Returning to exercise post C-section recovery

Welcome to the long overdue part 3 of the series focusing on your C-section recovery. Here, we will discuss the considerations in returning to exercise post C-section.

Click here to read blog 1- C-section and scar tissue healing

Click here to read blog 2- C-section and pelvic floor muscle recovery

Please do remember that these are general guidelines and it is recommended that you speak to your Women’s Health Physiotherapist for individual advice.

So, you’ve seen the gyne for your 6-week check-up and you’ve been cleared to exercise- Yippy!

But wait, what does that even mean???

Let’s set expectations here…What does exercise look like or mean to you? Is it going back to HIIT or running, or is it walking around the block or going to that postnatal class or is it doing those abdominal exercises that promise to rid you of your postpartum tummy?

Recovering from a C-section isn’t like recovering from any other surgery. You need to care for your newborn (and possibly other children), you are battling sleep deprivation, stress, hormonal fluctuations and the emotional and psychological roller coaster (let me add COVID here too).

And all you can think of is the person that you were…

From a rehab perspective, returning to exercising post C-section is often likened to returning to exercise post ACL repair – we’re thinking graded loading over a 9-12 month period, depending on where you are at and what your goals are.

Exercise guidelines recommend that the return to running or high level exercise should not occur earlier than 3 months (Goon et al 2019).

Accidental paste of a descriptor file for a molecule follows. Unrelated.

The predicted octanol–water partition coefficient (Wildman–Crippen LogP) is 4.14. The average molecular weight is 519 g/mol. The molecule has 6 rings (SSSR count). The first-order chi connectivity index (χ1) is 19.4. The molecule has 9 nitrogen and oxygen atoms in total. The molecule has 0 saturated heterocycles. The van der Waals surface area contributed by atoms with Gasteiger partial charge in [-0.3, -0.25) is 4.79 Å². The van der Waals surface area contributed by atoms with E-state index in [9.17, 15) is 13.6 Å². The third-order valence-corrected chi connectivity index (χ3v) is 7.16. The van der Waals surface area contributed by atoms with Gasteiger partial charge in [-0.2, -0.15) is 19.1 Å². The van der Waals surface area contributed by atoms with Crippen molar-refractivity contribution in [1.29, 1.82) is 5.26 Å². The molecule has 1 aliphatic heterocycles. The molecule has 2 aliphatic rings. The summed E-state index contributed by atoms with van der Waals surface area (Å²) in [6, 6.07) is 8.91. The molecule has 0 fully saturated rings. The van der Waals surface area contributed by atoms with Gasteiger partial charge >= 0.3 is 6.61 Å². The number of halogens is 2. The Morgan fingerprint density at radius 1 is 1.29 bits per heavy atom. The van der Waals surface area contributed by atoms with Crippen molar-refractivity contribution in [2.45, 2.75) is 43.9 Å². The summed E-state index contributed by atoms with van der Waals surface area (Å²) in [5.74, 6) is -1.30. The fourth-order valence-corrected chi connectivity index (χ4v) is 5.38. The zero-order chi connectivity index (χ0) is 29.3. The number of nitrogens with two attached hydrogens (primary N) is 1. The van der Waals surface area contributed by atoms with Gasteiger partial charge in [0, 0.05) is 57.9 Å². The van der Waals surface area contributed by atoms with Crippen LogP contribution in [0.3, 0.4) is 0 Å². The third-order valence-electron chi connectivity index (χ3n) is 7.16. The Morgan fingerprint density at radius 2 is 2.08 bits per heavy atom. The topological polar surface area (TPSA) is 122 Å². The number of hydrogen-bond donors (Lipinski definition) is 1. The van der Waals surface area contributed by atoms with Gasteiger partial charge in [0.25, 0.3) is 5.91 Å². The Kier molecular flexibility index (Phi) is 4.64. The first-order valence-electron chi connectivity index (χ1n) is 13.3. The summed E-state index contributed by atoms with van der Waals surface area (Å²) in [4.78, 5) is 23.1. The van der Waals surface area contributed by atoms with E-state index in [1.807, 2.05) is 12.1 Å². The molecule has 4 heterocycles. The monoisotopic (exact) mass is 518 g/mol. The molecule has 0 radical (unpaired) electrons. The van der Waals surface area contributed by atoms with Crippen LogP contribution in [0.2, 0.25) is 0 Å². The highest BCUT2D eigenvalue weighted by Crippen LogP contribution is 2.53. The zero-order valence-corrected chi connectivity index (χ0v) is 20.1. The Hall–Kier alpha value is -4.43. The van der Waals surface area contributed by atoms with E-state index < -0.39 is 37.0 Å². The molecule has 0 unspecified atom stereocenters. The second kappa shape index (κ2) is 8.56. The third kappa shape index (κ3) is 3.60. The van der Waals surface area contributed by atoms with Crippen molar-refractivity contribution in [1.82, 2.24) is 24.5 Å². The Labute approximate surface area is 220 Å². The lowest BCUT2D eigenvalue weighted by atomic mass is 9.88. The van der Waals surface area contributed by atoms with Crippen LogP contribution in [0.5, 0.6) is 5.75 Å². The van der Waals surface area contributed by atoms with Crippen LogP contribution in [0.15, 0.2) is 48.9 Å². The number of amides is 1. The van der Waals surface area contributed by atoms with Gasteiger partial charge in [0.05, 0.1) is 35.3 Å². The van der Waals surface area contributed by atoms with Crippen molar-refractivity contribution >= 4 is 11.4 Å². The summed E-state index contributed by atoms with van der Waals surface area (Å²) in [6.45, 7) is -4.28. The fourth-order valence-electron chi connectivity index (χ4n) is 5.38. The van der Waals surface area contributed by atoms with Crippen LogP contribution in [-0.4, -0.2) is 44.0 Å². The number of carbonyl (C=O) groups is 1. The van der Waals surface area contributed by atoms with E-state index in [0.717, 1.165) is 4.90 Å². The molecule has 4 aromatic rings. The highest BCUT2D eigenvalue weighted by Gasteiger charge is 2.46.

Note: That does not mean you can’t do anything for the first 3 months. The first 3 months is about setting the foundation for that gradual return to your chosen goals, from 3 months onwards. And let’s be honest, everyone is different. So whilst some mummies can be running/exercising much sooner, for others, this may not be appropriate even at 3 months. Working with your Women’s Health Physiotherapist can give you a plan to work towards your exercise goals based on your assessment.

When chatting with mummies about exercise, I often talk about exercise that promotes your healing. This is what a postnatal return to exercise journey may look like for some.


  • Think about movement and breathing that supports your wound healing
  • Diaphragmatic breathing with a soft belly to help ease pain and inflammation
  • Start pelvic floor contractions once the catheter is out and it is comfortable to do so
  • Perform some gentle pelvic tilts to restore the loss of lumbopelvic motion due to pregnancy
  • Supporting your wound during these activities helps to promote confidence and healing, especially when opening bowels, coughing or sneezing or moving in/out of bed
  • Do some cardio, like walking, adding 5 minutes per week


  • Scars can get sticky, much like how your spine might feel after all that time spent trying to contort yourself around your baby to feed or co-sleep
  • Focus on a range of motion movements and you can start as early as comfortable. Consider movements such as cat-cow, thread the needle, overhead arm stretch or modified cobra poses. (Note: none of these should be painful)
  • Start to activate the deep abdominal wall muscles- the transverse abdominis. Think about zipping up your tummy muscles (NOT sucking in), from the pelvic floor up to the breast bone. (TRY: exhaling as if you are blowing candles- do you feel the tension in the tummy?)
  • Can consider bodyweight exercise such as bridging, lunges and/or squats, within your comfort
  • Continue to walk, building endurance


  • Definitely check in with your Women’s Health Physiotherapist, if you haven’t already, for your 6-week postnatal assessment